Nancy Cordes reported on the newest IRS scandal Wednesday on CBS This Morning.
Internal watchdogs at the IRS found that $2.8 million was paid over the last two years to 2,800 employees who had been disciplined for misconduct including not paying federal taxes.
One of the main problems contained in the report, Cordes points out, is the government does not "provide guidance on providing awards to employees with conduct issues":
The problem, the report points out, is that "the IRS does not consider tax compliance or other misconduct when issuing performance awards."
In fact, "governmentwide policies do not provide guidance on providing awards to employees with conduct issues."
Rep. Darrell Issa, R-Calif., who chairs the House Oversight Committee, said that needs to change.
"In the private sector, you don't get bonuses, pay increases and promotions right after you've done something wrong, and that's what's really wrong with the culture there," he said. "At a minimum, people should have a timeout from bonuses and promotions after being found doing something wrong. That should be inherently part of the punishment."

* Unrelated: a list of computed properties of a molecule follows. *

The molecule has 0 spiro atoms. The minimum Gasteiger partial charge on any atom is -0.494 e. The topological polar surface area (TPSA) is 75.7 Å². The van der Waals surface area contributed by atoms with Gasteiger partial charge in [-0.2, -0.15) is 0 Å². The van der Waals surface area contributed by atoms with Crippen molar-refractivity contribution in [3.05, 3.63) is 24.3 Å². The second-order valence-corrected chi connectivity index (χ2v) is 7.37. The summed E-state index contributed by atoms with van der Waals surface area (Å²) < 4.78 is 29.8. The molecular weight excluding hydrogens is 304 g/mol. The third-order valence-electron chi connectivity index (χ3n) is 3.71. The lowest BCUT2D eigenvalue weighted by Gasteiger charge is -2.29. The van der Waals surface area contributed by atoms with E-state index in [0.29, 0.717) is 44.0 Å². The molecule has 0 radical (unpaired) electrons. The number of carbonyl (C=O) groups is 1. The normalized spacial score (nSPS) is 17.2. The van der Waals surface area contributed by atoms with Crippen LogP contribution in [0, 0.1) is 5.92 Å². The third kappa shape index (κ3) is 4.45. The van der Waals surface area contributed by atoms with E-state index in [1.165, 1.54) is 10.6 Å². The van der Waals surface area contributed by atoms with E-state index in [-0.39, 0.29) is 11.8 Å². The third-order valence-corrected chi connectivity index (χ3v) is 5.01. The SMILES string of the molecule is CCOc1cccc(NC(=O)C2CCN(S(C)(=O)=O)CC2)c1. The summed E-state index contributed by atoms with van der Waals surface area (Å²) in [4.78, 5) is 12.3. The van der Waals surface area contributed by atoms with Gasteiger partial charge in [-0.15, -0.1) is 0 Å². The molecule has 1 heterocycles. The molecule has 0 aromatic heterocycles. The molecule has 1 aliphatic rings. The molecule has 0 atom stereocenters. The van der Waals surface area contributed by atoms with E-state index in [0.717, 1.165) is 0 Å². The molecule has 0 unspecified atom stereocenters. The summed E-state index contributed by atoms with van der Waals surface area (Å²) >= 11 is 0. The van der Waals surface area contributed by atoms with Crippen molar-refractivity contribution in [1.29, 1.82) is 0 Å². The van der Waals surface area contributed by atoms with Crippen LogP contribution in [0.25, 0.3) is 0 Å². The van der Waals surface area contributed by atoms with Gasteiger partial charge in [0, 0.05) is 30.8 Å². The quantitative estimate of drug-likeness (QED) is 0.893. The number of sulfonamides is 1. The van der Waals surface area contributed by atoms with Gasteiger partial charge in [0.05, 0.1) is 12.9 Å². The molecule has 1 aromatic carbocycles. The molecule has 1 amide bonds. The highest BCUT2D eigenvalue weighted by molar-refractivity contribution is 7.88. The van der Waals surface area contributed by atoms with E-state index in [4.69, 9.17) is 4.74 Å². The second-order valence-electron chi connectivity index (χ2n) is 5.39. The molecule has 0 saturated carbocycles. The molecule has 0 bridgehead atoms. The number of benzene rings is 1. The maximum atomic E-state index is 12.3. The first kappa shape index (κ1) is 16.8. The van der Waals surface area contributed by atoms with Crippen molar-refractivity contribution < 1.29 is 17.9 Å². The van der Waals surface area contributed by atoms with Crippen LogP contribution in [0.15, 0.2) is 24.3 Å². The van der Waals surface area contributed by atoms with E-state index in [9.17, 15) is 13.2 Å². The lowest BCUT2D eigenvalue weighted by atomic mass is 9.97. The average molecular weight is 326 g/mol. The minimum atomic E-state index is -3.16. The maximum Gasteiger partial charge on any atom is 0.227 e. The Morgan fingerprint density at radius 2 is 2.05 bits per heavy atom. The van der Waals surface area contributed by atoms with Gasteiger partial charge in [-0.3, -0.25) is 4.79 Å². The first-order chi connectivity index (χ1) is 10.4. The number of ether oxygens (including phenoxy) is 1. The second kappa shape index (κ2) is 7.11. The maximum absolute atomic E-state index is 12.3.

Part of the problem, Cordes added, is that these bonuses are written into the contracts between the government and unions for these IRS workers, so they're very difficult to claw back when there's misconduct. The bonuses are practically part of a worker's salary, with 70 percent of IRS workers getting some form of bonus. The IRS says it is working to change the system and it should have some answers by June.